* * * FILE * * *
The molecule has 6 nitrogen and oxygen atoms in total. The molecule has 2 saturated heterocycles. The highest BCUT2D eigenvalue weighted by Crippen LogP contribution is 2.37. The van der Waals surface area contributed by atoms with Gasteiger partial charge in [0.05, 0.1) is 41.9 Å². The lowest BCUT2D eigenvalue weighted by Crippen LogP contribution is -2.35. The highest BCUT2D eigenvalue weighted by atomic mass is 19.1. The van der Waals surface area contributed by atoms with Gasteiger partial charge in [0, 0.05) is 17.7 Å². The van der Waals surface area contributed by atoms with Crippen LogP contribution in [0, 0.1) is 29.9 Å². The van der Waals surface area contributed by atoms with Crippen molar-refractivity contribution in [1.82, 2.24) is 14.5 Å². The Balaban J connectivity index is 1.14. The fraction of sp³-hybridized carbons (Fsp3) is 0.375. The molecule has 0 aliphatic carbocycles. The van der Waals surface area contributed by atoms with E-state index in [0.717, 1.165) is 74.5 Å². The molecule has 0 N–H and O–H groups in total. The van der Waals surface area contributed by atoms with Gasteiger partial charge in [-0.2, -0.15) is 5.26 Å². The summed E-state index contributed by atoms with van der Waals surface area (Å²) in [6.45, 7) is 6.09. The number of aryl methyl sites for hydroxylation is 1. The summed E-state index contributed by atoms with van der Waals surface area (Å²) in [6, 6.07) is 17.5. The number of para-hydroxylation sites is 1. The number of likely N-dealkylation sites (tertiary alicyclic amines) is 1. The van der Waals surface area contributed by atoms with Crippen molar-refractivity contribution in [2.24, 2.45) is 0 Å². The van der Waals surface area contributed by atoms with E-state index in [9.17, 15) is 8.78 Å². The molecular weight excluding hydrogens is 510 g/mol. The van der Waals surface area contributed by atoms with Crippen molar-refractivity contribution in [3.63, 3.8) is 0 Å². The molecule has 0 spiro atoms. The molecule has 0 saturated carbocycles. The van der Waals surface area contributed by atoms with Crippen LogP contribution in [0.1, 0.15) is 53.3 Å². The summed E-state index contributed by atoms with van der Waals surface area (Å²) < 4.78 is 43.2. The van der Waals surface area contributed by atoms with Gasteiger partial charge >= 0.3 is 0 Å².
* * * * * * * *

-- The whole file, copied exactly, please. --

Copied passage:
The molecule has 6 nitrogen and oxygen atoms in total. The molecule has 2 saturated heterocycles. The highest BCUT2D eigenvalue weighted by Crippen LogP contribution is 2.37. The van der Waals surface area contributed by atoms with Gasteiger partial charge in [0.05, 0.1) is 41.9 Å². The lowest BCUT2D eigenvalue weighted by Crippen LogP contribution is -2.35. The highest BCUT2D eigenvalue weighted by atomic mass is 19.1. The van der Waals surface area contributed by atoms with Gasteiger partial charge in [0, 0.05) is 17.7 Å². The van der Waals surface area contributed by atoms with Crippen LogP contribution in [0, 0.1) is 29.9 Å². The van der Waals surface area contributed by atoms with Crippen molar-refractivity contribution in [1.82, 2.24) is 14.5 Å². The Balaban J connectivity index is 1.14. The fraction of sp³-hybridized carbons (Fsp3) is 0.375. The molecule has 0 aliphatic carbocycles. The van der Waals surface area contributed by atoms with E-state index in [0.717, 1.165) is 74.5 Å². The molecule has 0 N–H and O–H groups in total. The van der Waals surface area contributed by atoms with Gasteiger partial charge in [-0.2, -0.15) is 5.26 Å². The summed E-state index contributed by atoms with van der Waals surface area (Å²) in [6.45, 7) is 6.09. The number of aryl methyl sites for hydroxylation is 1. The summed E-state index contributed by atoms with van der Waals surface area (Å²) in [6, 6.07) is 17.5. The number of para-hydroxylation sites is 1. The number of likely N-dealkylation sites (tertiary alicyclic amines) is 1. The van der Waals surface area contributed by atoms with Crippen molar-refractivity contribution in [2.24, 2.45) is 0 Å². The van der Waals surface area contributed by atoms with E-state index in [9.17, 15) is 8.78 Å². The molecular weight excluding hydrogens is 510 g/mol. The van der Waals surface area contributed by atoms with Crippen molar-refractivity contribution in [3.63, 3.8) is 0 Å². The molecule has 0 spiro atoms. The molecule has 0 saturated carbocycles. The van der Waals surface area contributed by atoms with Crippen LogP contribution in [0.1, 0.15) is 53.3 Å². The summed E-state index contributed by atoms with van der Waals surface area (Å²) < 4.78 is 43.2. The van der Waals surface area contributed by atoms with Gasteiger partial charge >= 0.3 is 0 Å².